In a league like this, where the differences between success and failure are so marginal and where every opponent is capable of a win, it’s understandable that chairmen get itchy trigger fingers. The marginal gains that generally come with dismissing a manager, even if only in the short term, can be the difference between relegation and survival, or even promotion. Even at this early stage of the season, four Championship clubs will be finishing the campaign with a different coach than they started it with.



The same could be said of the Premiership. The current top seven all look capable of taking points off each other and with the Edinburgh clubs on the rise and Steven Gerrard’s revitalised Rangers, it looks like the upcoming campaign will be an exciting one. The likes of Gerrard, Steve Clarke or Neil Lennon wouldn’t be managing in Scotland if they didn’t think that they’d be given time to implement their style of play – not that any of them have needed it. But if Scottish football gets a reputation for impatient boardrooms, then it could be difficult to attract these managers in the future.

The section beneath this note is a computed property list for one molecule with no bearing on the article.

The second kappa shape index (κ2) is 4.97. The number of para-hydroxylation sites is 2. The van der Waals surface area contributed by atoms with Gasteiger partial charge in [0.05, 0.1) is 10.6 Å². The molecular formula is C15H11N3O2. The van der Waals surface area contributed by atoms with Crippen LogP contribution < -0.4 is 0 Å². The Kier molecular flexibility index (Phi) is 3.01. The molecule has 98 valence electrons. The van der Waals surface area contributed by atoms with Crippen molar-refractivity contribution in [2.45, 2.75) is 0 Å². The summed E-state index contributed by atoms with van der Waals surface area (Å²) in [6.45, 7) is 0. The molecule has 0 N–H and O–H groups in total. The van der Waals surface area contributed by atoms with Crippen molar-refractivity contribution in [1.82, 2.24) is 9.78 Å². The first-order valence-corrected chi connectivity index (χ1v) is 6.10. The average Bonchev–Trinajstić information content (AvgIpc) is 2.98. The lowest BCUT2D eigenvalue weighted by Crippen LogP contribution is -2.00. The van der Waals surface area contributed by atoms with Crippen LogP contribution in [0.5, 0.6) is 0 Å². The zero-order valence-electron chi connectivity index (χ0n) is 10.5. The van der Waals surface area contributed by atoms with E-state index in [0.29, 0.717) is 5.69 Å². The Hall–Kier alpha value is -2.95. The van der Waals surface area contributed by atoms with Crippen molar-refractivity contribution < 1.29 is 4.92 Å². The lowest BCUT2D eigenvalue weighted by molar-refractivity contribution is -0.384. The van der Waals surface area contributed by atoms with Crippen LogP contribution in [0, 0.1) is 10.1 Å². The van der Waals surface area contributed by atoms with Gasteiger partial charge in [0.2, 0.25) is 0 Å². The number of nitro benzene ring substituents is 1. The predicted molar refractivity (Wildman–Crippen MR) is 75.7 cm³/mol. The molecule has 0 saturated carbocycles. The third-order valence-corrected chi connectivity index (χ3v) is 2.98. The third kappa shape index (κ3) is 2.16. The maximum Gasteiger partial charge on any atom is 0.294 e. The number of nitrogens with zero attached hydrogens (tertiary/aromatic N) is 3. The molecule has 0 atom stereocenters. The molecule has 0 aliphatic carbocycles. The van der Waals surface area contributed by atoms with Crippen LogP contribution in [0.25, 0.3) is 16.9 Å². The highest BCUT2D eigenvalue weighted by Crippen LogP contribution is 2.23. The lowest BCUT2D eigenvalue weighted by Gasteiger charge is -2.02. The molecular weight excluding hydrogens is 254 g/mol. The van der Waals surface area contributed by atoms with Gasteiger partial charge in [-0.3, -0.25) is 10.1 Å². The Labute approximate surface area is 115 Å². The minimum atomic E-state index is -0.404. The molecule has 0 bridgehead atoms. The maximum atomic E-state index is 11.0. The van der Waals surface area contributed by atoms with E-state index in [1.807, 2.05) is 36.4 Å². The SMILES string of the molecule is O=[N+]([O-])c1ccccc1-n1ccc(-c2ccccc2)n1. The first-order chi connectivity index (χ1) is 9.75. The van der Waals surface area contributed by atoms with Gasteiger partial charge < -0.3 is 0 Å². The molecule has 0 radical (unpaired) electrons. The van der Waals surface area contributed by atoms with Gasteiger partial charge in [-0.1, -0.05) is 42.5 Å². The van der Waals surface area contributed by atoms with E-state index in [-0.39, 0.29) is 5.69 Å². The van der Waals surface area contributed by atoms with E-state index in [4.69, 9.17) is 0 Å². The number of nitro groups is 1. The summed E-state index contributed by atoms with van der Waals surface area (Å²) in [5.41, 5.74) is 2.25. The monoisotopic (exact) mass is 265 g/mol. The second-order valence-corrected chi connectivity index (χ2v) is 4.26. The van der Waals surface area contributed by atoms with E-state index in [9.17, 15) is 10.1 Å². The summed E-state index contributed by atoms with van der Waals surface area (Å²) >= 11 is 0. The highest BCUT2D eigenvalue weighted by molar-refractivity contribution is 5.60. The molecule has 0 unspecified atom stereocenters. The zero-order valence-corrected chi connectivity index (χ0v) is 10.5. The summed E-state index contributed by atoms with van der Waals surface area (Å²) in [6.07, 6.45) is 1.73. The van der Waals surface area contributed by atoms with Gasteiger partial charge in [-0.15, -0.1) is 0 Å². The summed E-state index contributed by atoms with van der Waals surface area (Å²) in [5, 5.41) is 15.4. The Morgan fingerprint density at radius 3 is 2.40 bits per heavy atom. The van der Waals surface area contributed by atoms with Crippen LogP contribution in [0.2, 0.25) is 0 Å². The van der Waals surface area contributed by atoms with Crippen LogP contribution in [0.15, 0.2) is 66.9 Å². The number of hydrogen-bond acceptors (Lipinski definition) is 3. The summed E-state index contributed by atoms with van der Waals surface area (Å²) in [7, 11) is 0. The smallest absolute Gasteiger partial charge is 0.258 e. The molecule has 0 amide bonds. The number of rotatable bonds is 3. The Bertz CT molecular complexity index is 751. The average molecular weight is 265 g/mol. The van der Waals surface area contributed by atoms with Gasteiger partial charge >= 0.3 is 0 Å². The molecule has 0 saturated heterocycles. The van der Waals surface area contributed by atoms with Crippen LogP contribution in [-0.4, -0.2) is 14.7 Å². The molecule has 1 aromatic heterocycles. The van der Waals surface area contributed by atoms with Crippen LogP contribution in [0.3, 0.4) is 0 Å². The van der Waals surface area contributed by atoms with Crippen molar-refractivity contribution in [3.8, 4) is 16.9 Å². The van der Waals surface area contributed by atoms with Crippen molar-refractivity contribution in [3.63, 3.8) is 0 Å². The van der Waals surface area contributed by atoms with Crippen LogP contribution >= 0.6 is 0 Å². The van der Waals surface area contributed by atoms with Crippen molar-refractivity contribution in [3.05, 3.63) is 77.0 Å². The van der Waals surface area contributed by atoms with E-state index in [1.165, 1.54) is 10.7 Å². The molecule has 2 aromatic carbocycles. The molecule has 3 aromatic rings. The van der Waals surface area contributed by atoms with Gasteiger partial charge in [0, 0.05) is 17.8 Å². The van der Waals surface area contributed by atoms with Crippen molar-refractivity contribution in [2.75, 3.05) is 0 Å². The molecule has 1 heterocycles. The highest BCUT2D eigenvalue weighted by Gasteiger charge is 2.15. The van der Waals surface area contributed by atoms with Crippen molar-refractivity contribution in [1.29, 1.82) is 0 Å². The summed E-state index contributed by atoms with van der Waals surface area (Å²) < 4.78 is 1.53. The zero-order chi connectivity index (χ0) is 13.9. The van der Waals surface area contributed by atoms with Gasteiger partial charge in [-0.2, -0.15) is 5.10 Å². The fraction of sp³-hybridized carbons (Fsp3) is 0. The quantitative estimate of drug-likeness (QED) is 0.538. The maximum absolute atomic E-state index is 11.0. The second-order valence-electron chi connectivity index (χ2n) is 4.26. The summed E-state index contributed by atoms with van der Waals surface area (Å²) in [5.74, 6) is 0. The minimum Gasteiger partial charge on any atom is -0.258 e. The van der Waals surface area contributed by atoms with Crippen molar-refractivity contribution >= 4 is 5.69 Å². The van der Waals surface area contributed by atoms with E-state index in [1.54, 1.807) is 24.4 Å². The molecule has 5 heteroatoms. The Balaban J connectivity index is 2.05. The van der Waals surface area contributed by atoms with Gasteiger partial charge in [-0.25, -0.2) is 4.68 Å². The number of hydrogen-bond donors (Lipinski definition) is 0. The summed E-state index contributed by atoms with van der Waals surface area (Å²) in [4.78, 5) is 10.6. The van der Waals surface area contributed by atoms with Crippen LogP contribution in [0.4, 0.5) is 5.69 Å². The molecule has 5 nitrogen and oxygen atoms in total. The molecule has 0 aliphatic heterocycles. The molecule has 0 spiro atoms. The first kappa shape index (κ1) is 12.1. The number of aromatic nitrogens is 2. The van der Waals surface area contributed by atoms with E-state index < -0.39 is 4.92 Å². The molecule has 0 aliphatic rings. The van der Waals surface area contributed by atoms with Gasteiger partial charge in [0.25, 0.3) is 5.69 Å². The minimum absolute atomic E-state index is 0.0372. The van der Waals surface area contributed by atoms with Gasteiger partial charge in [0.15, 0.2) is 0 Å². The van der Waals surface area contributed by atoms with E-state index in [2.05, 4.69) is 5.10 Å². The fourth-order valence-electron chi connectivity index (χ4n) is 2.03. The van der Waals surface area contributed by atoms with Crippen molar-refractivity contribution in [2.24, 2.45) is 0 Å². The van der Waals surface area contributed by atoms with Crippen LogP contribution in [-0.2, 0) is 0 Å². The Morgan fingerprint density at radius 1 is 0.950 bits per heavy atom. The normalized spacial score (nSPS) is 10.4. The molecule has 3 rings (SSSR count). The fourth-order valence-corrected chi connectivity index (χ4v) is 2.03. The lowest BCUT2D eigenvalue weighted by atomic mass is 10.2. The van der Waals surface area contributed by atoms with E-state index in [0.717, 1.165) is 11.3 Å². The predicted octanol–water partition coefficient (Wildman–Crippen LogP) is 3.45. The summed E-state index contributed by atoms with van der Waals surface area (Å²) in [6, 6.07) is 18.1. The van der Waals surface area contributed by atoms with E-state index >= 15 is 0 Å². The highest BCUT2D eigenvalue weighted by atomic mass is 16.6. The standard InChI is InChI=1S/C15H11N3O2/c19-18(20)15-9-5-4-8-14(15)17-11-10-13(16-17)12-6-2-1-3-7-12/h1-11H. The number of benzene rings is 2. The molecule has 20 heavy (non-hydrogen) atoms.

We’re not quite there yet but it’s a worrying trend across the lower leagues that is hopefully more of a coincidence rather than a sign of things to come. It’s hard to recall the last time there was so little to separate so many teams in the SPFL and this newfound sense of the playing field being levelled will only make our game more captivating and entertaining than before. But chairmen and owners across the country should bear in mind that it’s been their patience in the past that has led to Scottish football flourishing – if it’s to continue to do so, they will have to show that they can resist the urge to simply dismiss their man in the dugout when things aren’t going their way. Managerial longevity and stability are hallmarks of our game and it’s imperative that this remains the case.